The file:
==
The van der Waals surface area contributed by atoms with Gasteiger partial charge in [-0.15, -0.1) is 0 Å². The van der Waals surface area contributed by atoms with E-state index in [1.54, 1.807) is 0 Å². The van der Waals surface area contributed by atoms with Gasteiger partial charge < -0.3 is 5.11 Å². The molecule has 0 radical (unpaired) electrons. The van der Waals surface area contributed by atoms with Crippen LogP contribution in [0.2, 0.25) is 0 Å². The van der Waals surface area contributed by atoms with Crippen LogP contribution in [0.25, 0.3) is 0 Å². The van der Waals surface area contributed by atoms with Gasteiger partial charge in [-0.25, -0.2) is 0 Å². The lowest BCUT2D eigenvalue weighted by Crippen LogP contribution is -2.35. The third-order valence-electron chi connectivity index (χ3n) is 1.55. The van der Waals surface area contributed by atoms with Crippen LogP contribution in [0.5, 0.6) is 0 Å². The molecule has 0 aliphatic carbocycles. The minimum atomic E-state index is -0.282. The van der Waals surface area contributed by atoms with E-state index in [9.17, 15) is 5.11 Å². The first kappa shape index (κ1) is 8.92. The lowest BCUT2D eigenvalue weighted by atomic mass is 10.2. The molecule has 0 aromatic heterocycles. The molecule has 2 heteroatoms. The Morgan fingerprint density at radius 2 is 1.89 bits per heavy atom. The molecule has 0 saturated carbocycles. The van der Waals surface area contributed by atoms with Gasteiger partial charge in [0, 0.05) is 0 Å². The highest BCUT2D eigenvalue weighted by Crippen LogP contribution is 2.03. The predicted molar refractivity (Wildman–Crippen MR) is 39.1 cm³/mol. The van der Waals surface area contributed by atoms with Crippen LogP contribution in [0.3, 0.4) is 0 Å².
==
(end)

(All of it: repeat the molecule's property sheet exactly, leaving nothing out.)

The van der Waals surface area contributed by atoms with Gasteiger partial charge in [-0.15, -0.1) is 0 Å². The van der Waals surface area contributed by atoms with E-state index in [1.54, 1.807) is 0 Å². The van der Waals surface area contributed by atoms with Gasteiger partial charge < -0.3 is 5.11 Å². The molecule has 0 radical (unpaired) electrons. The van der Waals surface area contributed by atoms with Crippen LogP contribution in [0.2, 0.25) is 0 Å². The van der Waals surface area contributed by atoms with Crippen LogP contribution in [0.25, 0.3) is 0 Å². The van der Waals surface area contributed by atoms with Gasteiger partial charge in [-0.25, -0.2) is 0 Å². The lowest BCUT2D eigenvalue weighted by Crippen LogP contribution is -2.35. The third-order valence-electron chi connectivity index (χ3n) is 1.55. The van der Waals surface area contributed by atoms with Crippen LogP contribution in [0.5, 0.6) is 0 Å². The molecule has 0 aliphatic carbocycles. The minimum atomic E-state index is -0.282. The van der Waals surface area contributed by atoms with E-state index in [9.17, 15) is 5.11 Å². The first kappa shape index (κ1) is 8.92. The lowest BCUT2D eigenvalue weighted by atomic mass is 10.2. The molecule has 0 aromatic heterocycles. The molecule has 2 heteroatoms. The Morgan fingerprint density at radius 2 is 1.89 bits per heavy atom. The molecule has 0 saturated carbocycles. The van der Waals surface area contributed by atoms with Gasteiger partial charge in [0, 0.05) is 0 Å². The highest BCUT2D eigenvalue weighted by Crippen LogP contribution is 2.03. The predicted molar refractivity (Wildman–Crippen MR) is 39.1 cm³/mol. The van der Waals surface area contributed by atoms with Crippen LogP contribution in [0.3, 0.4) is 0 Å².